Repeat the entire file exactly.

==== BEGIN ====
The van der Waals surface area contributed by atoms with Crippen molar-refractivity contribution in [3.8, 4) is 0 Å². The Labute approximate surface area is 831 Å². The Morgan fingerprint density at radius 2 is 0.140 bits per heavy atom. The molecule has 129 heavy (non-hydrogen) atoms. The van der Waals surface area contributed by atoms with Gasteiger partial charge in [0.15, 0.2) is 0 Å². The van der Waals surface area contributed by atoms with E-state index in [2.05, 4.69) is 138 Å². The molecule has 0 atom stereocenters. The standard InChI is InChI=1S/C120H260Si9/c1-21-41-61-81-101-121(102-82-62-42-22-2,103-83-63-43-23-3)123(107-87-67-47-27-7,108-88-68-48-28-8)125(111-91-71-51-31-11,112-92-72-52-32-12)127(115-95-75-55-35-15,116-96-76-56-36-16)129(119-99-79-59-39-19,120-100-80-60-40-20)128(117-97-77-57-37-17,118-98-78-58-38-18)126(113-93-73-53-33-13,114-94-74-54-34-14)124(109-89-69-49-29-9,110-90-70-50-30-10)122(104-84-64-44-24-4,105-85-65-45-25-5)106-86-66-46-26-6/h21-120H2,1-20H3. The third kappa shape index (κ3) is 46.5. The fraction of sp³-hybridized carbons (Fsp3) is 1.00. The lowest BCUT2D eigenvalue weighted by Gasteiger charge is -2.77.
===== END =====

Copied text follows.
The van der Waals surface area contributed by atoms with Crippen molar-refractivity contribution in [3.8, 4) is 0 Å². The Labute approximate surface area is 831 Å². The Morgan fingerprint density at radius 2 is 0.140 bits per heavy atom. The molecule has 129 heavy (non-hydrogen) atoms. The van der Waals surface area contributed by atoms with Gasteiger partial charge in [0.15, 0.2) is 0 Å². The van der Waals surface area contributed by atoms with E-state index in [2.05, 4.69) is 138 Å². The molecule has 0 atom stereocenters. The standard InChI is InChI=1S/C120H260Si9/c1-21-41-61-81-101-121(102-82-62-42-22-2,103-83-63-43-23-3)123(107-87-67-47-27-7,108-88-68-48-28-8)125(111-91-71-51-31-11,112-92-72-52-32-12)127(115-95-75-55-35-15,116-96-76-56-36-16)129(119-99-79-59-39-19,120-100-80-60-40-20)128(117-97-77-57-37-17,118-98-78-58-38-18)126(113-93-73-53-33-13,114-94-74-54-34-14)124(109-89-69-49-29-9,110-90-70-50-30-10)122(104-84-64-44-24-4,105-85-65-45-25-5)106-86-66-46-26-6/h21-120H2,1-20H3. The third kappa shape index (κ3) is 46.5. The fraction of sp³-hybridized carbons (Fsp3) is 1.00. The lowest BCUT2D eigenvalue weighted by Gasteiger charge is -2.77.